With Bling, the fintech startup revolution spreads even to pocket money • TechCrunch

Today, banks and fintech startups tend not to offer home-specific products, and this appears to be a hole in the market. Meanwhile, a lack of financial education and financial literacy means that families are missing out on the opportunity to ensure financial prosperity for their families.

GoHenry (which raised $121.2 million), which advertises itself as a “smart bank for kids” has tried to capture a piece of this market, but targets children, not families. While others disparage Gen-Z and their parents, such as Greenlight (US), Spriggy (AUS), Ruuky (DE), Step (US), Present (US), Nosso (UK), Unest (USA).

Step into this conflict twinklea start-up started by a 20-year-old that provides a financial platform specifically for families, designed so that parents can plan their children’s finances, from pocket money to first investments.

It has now raised a €3.5 million Seed funding round from Peak (based in Amsterdam); Family ; angels like Lea-Sophie Cramer, Verena Pausder, Felix Haas (IDnow co-founder), Jakob Schreyer (Orderbird co-founder), former ING-Diba CEO Ben Tellings, soccer world cup winner Andre Schürrle, family ‘influencer’ Carmen Kroll, Angel Invest and Prediction Capital.

The startup says it is settling an estimated 3.3 billion euros in pocket money given out in Germany annually, only to children aged 6 to 13, along with 35 billion euros spent on its own. domestic market in Germany (German census).

The Bling product has educational modules for parents, providing payment cards for children, such as being able to cover allowances through housework.

Founder Nils Feigenwinter started Bling when he was just 20 years old, and he created it because, he said, during his high school years, he was frustrated to see classmates who were personally in debt: “After 12 years of schooling, I look back and realize: Great, now I can recognize the Pythagorean theorem and the rock, but I don’t know how to save or handle money responsibly,” he said. in a statement.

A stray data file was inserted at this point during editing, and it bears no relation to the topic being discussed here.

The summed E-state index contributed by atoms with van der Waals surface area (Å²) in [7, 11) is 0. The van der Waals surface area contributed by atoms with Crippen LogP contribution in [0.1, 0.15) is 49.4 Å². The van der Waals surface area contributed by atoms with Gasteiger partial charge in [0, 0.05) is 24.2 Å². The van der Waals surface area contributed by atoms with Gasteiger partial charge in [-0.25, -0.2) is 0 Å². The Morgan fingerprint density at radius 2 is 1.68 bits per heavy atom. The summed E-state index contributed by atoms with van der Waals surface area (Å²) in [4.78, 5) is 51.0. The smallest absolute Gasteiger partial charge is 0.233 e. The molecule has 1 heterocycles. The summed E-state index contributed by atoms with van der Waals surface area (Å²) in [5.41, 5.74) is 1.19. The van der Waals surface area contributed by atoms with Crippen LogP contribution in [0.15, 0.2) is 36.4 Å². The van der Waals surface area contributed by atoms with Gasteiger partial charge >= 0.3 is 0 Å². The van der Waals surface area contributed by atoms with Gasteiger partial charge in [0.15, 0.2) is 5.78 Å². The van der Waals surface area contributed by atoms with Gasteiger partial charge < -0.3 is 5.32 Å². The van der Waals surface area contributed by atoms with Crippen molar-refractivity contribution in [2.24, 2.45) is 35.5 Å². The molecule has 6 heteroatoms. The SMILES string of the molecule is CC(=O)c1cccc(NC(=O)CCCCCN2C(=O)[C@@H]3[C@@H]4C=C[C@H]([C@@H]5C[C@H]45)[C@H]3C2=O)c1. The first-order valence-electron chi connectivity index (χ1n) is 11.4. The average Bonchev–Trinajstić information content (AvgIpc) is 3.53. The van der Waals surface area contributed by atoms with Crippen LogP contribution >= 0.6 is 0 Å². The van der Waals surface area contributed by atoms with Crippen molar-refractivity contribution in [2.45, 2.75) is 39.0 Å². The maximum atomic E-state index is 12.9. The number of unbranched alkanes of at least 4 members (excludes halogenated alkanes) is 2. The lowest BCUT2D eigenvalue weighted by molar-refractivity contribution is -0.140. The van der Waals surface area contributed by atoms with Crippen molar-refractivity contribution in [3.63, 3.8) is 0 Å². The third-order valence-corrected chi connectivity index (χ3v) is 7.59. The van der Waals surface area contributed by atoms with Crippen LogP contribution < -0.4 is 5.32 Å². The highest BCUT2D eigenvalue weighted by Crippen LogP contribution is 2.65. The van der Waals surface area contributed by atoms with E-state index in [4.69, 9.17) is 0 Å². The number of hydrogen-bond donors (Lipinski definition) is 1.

With Bling, parents sign up, but no KYC is required as it only works for the first less than €150. They create family accounts, get cards, and set up their children’s accounts. Kids learn through modules, set up savings funds, can earn through chores and errands, and customize their cards.

Then, family and community members join Bling through the links, thus contributing to savings and investment plans, managing household spending, and preparing for financial events. main important.

Bling claims that it now has over 10,000 kids using the Bling Card as their first personal payment experience six months after launch, because it’s finally appealing to the likes of grandparents and parents. patrons and friends, use network effects to grow.

Bling’s business model is direct subscriptions, transactions and fees from financial products, partnerships (mobile-first plans, insurance, etc.).

Before Bling, Feigenwinter founded three other companies in the youth segment, including student magazines, home goods and Switzerland’s largest licensing company, as well as a consulting firm specializing in topics for young people, leading him to be described as a ‘fintech prodigy’. German media. He joins CTO and co-founder Leon Stephan.


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